Last week The Telegraph ran the headline ‘Can GAME Group survive?’ It was a sensational headline, not entirely based on the facts of the situation, and as GAME Group CEO Ian Shepherd says: “It is very easy to look at any retailer on the High Street and write an apocalyptic headline.”
But The Telegraph didn’t pluck its downbeat outlook from thin air. GAME Group did issue a profit warning and its like-for-like sales are down 10.6 per cent for the 41 weeks to November 12th.
But GAME isn’t in the same boat as other retail strugglers, argues Shepherd. For starters, “our market share is high and growing,” he says, and “we are a strongly cash generative business. Even with the guidance we have given, with a lot of the industry analysts concluding that we will probably make a loss this year, even in that circumstance we will still generate operating cash flow. And cash is king.”
THE BLAME GAME
GAME said in its interim statement that it continues to outperform the market – but the market isn’t performing as it should. One analyst described it to MCV as GAME’s regular ‘the dog ate my homework excuse for bad news’.
But that’s not entirely fair. After all, if a retailer is growing its market share, and beating its rivals, then you can’t ask much more from it. Can you? Shepherd says that the biggest reason for the slump in consumer spending comes down to confidence.
“What we can see as shopkeepers, is that the customer is coming to buy new games, but is worried about the future, not wanting to spend too much,” he says. “People are switching spend from one category to another. Buying the big release game but not buying the hardware or the accessories. And therefore the market overall remains really challenging.”
But what about digital? Isn’t that taking away sales from GAME’s core business?
“There is no doubt that the games industry is changing, and we are positioning ourselves very well for that,” insists Shepherd. “But what we are seeing in 2011 – the difficult, negative like-for-likes – is less about structural changes in our industry and more the wider economical environment.”
The congested release schedule – something Shepherd has criticised in the past – hasn’t helped either.
“2011 has seen some of the best games for a very long time. Publishers will have a lot to be proud of there,” he adds. “They may look back and question the wisdom of launching all of those games all at the same time. But those scheduling issues are not the things that have shifted the big picture in the market place. That is the wider economy.”
DEATH OF WEEK TWO
There’s a trend throughout all of Shepherd’s answers. It’s consumer confidence – not digital games, not the cyclical nature of the market, not a congested release schedule – that is hurting GAME. And a key example of this is how quickly sales are dropping off for big new releases.
“There is a real core consumer for each game, who is coming out very early to buy that game,” says Shepherd. “But then the wave of customers that might be coming in week two or week three are perhaps more cautious, maybe they are waiting for Christmas or some other event.”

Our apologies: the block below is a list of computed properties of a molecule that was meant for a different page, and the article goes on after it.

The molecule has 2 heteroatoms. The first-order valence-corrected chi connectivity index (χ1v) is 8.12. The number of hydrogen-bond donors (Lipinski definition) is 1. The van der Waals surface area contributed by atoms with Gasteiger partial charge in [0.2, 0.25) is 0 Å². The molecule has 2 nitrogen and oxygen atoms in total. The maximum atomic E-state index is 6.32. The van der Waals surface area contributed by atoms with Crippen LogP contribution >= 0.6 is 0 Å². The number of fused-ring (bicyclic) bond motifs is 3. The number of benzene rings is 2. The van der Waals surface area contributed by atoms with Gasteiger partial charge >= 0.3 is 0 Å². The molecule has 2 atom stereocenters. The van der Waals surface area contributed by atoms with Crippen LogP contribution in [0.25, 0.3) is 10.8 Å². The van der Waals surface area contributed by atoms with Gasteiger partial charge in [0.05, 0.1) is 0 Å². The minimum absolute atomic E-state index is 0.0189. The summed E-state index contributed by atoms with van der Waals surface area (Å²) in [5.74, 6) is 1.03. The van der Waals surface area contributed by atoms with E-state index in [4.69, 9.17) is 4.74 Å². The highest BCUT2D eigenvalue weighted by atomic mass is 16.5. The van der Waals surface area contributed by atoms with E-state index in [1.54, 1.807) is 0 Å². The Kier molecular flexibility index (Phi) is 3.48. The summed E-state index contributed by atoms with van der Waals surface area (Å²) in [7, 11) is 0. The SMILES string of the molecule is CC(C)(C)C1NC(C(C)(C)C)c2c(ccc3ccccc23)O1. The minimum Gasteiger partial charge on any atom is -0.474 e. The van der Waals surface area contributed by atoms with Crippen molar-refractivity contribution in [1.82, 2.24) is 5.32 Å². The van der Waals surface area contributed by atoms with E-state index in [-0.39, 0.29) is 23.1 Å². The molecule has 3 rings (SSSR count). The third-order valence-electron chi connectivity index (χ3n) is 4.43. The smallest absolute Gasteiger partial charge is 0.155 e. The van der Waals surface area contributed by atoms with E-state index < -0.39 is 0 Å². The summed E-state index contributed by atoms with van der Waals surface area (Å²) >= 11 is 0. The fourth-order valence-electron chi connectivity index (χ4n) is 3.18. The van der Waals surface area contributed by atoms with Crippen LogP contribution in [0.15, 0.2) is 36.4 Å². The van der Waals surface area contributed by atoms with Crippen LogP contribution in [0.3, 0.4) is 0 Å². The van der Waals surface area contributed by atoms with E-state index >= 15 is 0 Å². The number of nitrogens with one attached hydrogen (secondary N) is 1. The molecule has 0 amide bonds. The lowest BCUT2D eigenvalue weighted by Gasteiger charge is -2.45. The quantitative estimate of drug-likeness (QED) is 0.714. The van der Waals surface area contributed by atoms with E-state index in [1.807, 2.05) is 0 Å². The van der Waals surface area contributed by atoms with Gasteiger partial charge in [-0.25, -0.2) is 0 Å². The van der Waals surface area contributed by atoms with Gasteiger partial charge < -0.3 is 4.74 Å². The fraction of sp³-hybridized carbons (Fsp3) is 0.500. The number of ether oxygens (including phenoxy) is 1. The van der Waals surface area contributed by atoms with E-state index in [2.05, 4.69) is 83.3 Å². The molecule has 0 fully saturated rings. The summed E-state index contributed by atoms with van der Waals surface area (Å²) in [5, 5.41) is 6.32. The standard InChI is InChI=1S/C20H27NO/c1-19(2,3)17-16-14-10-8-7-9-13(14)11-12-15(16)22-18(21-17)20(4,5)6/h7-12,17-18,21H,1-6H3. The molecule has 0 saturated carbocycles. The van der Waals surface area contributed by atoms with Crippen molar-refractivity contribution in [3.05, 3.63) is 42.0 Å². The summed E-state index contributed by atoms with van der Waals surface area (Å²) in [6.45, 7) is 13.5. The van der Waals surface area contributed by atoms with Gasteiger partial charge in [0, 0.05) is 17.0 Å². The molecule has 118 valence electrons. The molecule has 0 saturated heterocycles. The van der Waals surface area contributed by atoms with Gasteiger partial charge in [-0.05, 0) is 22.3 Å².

Some publishers and analysts have other ideas to what is causing the big week two drop, such as the rapid depreciation of game pricing. Take Square Enix’s Deus Ex: Human Revolution. It cost £39.99 from GAME at launch. It’s currently on sale online for £11.99.
“If you are seeing that behaviour in the market, that is only evidence that consumers’ willingness to spend money is harder to come by,” adds Shepherd.
And what about pre-owned? More than ever customers are trading in their games barely a week after buying them. Why would a customer want to buy last week’s game new during week two, when they can pick it up for a few quid cheaper pre-owned?
Shepherd dismisses this: “Pre-owned is here to stay. And it is a really valuable part of the games industry. What we are seeing at the moment, is more fundamentally driven by consumer confidence.”
BRAVE AND THE BOLD
For all of GAME’s legitimate excuses, there is another global games retailer that is defying the trends.
GameStop has seen its sales increase year-over-year. Boosted by an increase in digital sales. Whereas GAME is making strategic changes, GameStop has been more dramatic, making bold acquisitions of streaming and social games platforms.
“The idea that GAME is not doing new things is frankly one I would reject,” says Shepherd. “If you come into this business, you will see a whole bunch of people working incredibly hard to grow new revenue streams. So to grow our digital revenue, to replatform our websites, to launch strategic partnerships such as the one we have announced with OnLive, to do all of the strategic things that we have done in and around our stores… This has been an immense amount of change for this business.”
GAME and GameStop are both heading in the same digital direction. Whereas the US-based giant has jumped in with both feet, its UK rival is being more measured.
But if GAME no-longer wants to be beholden to wavering consumer confidence and the increasingly unpredictable boxed games market. It might need to be a little bit bolder, a little braver, in finding new revenue streams.